Funeral Location:A funeral mass will be celebrated at a later date. Resting Location:No visitation Wishes:Donations to the Cancer Society or the Miramichi SPCA would be appreciated by the family.
The family of Peter Fizli are sad to announce his death on February 25th, 2022 at his home in Miramichi Bay NB. Peter was surrounded by his family and died peacefully at home after a long illness with lung cancer.
Peter is survived by his wife Yvette Fizli (Hachey) formerly of Bathurst. Peter was predeceased by his parents Irine Kovacs and his father Peter Fizli senior both of Budapest. Peter is also survived by his two sisters, Anna Riising, Hendrick, (Germany) and Ildi Pandi (Budapest) three nieces: Anna, Ildi and Andrea, one nephew Gyorgy and Andrea’s son Kevin. Peter is also survived by his daughter Suzanne McLenaghan, (Eric) deceased and sons Sandor Fizli (Bahaiyyhi Pride) and Derrick Fizli and his grandchildren Georgia and Gavin McLenaghan, Daniel Fizli, Michael Mccafferty, Madison and Jack Fizli.
He is survived by sister-in-law Regina, Theresa Campeau (Jean-Guy) brother-in-law Martin (Rachel Aube), Michael (Anne) deceased, Wilfred. He was predeceased by brother-in-law Maurice, Raymond, Armand, Edmond and sister-in-law Annette and Aline.
When Peter was 4 years old, he experienced the trauma of war during the Second World War Hungary was being invaded by Germany in 1944. Peter became separated from his parents and was later found in a shelter some months afterwards. During these early years Peter’s family suffered with extreme poverty and the effects of war.
Peter was always proud of his country and was an avid athlete and played in a competitive soccer league for Hungary. In October 1956 his country was again invaded this time by Russia during the Hungarian Revolution of 1956. When Peter realized that his life was in danger after being shot in the leg, him and four of his friends fled the country, stealing a plane they made their escape to Yugoslavia. Once landed, the 5 were taken prisoner and placed in an overcrowded prison camp and Peter remembers being fed sticky rice for six months. Upon his release Peter fled to France and then made his way to Germany, in Mulidorf Germany. Peter attended a trade school for 2 years, where he studied to become a millwright. In September 1959 he boarded the Seven Seas and sailed to Canada and landed in Quebec. Peter traveled across Canada three times and had several jobs from being a draftsman, working in the mine in Red Lake to working at Brunswick Mines. Peter felt blessed to have been given a second chance in Canada and once he became a Canadian citizen, he kissed the ground and called Canada his home. In 1971, he travelled to Prince Albert Saskatchewan to work at a pulp and paper mill and from there he took an opportunity to travel to Chile, South America where he worked with a crew to start up a pulp and paper mill in Arauca, Chile.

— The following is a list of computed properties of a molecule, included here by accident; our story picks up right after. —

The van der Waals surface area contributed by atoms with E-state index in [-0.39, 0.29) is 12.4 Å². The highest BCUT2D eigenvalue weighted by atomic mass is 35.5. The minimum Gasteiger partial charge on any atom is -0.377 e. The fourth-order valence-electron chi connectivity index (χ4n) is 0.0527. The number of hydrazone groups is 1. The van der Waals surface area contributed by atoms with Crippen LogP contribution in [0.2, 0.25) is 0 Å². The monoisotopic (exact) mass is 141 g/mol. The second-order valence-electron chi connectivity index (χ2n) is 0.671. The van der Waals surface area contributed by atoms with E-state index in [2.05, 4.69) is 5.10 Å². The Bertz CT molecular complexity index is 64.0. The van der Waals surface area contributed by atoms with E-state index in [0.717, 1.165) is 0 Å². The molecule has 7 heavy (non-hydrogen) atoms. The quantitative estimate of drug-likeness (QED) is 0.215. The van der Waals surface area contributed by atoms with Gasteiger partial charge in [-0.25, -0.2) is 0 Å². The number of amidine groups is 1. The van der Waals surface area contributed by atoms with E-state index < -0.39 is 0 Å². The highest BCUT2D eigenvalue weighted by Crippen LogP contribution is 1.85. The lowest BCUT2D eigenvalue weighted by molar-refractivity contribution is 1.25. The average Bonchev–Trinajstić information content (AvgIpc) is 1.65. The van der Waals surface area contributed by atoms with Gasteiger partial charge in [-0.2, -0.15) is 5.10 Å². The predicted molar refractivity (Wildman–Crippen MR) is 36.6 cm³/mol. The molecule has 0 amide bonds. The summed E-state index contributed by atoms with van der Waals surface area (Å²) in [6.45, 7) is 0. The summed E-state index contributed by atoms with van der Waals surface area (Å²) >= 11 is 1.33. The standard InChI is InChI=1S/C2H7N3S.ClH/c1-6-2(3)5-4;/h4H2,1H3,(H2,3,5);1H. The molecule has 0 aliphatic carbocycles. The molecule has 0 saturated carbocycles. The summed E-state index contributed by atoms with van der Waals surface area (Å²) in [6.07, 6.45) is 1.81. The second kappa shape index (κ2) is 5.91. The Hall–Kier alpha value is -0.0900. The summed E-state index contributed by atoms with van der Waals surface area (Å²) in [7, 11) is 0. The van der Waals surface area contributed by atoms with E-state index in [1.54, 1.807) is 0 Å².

From 1979 to 2001, Peter worked as a Maintenance Superintendent for 8 years for Acadia Forest Products, Miramichi NB and 15 years for Abitibi Consolidated in Kenora, Ontario where he then retired.
Peter possessed a strong work ethic and he believed in treating everyone fairly. He often said that if you arrive to work a half hour early you will be on top of things and know what to do. Peter received a telephone call about 3 months ago from a former employee who called to say thank-you for giving him this advice and said that what you told me stayed with me and helped make me the manager of the mill in Thunder Bay today. Peter was pleased to have received this call and felt pride and thankfulness for being able to help a fellow colleague.
Peter was a quiet man who loved to hear how his grandchildren were doing. He always enjoyed when his grandchildren did well or when they achieved their goals it would bring tears to his eyes.
The family would like to thank Dr. Arthur Losier who was Peter’s doctor for many years and treated him kindly. We also want to thank Dr. Rambaran who took care of Peter while he spent a short stay at the Miramichi Hospital and kept us UpToDate on Peter’s condition as no visitation was allowed while Peter was in hospital. Peter was sad to know of the situation in Ukraine and he was afraid for the people there and he knew firsthand what suffering they were about to endure. He prayed for peace as he believed anything else would bring heartache.
As an expression of sympathy, donations to the Cancer Society or the Miramichi SPCA would be appreciated by the family.
Arrangements were entrusted to Northumberland Funeral Home 102 Pleasant St. Miramichi. There is no funeral at this time, mass will be celebrated in the spring.